IBM is slated to announce new developers and customers for its ISV Advantage for Industries and SMB programs.
At the PartnerWorld conference in Las Vegas earlier this month, IBM announced that it will invest $1 billion this year in ISV programs, as well as its new ISV Advantage for Industries program. This week the Armonk, N.Y., company plans to announce its first entrant into that program, SPL WorldGroup Inc., of San Francisco.
J. Guerry Waters, senior vice president and chief technology officer at SPL, said his company joined the program "because we needed a global footprint, and we felt like we needed to find partners that had breadth from a technology and marketing point of view" that matched SPLs goals.
SPL delivers customer care and billing software for the energy and utilities industry but is branching into financial services, insurance and media, Waters said.
Buell Duncan, IBMs general manager of ISV and developer relations, said IBM will target some 15 industry segments by years end with its new program.
While the ISV Advantage for Industries program is new, the IBM ISV Advantage for SMB (small and midsize businesses) is about a year old. This week, IBM will announce that Frontline Consultancy and Business Services Ltd., of Manchester, England, along with IBM, has won a deal with Johnston Sweepers Ltd., of Surrey, England, to deliver services and support around Frontlines Kudos service management offering.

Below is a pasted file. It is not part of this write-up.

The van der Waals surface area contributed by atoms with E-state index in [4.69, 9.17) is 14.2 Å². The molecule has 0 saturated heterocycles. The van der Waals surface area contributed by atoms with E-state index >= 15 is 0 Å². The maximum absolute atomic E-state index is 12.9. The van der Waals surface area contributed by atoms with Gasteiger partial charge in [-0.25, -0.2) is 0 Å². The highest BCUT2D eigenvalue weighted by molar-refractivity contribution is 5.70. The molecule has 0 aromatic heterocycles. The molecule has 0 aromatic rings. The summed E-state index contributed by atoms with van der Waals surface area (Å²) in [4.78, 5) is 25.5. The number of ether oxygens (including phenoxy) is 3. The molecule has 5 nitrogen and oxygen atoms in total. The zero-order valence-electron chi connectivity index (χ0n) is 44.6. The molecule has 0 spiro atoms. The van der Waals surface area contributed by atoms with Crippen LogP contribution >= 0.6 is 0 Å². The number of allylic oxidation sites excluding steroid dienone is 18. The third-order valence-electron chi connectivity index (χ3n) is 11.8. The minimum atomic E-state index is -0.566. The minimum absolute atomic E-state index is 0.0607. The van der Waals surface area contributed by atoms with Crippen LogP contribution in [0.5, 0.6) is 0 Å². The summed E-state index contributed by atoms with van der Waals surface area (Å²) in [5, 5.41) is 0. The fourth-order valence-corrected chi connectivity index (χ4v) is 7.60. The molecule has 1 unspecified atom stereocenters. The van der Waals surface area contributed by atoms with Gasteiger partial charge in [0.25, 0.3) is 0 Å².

Andrew Dewhurst, a partner at Frontline, said his company won the Johnston Sweepers deal from a competitor that was pitching based on Microsoft Corp.s Great Plains software "because we could integrate into their back-office systems more quickly." Johnston Sweepers makes street-cleaning vehicles, and Kudos will help it manage post-sale customer support, Dewhurst said.
SPL and Frontline will use IBMs WebSphere, DB2 and Universal Database products. In addition, Frontline is using IBMs Lotus Notes and Domino technology, Dewhurst said.
IBMs Duncan said the SMB space will be IBMs fiercest battleground in its fight with Microsoft to woo developers. "The real game changer is the connection we have with our client organizations," he said.
Corina Cline, vice president of products at Yojna Inc., an IBM SMB-focused ISV in Farmington Hills, Mich., said, "Microsoft has a very retail mentality, and theyre used to making changes to products pretty much at whim. But with software aimed at commercial entities, like banks, you want more stability."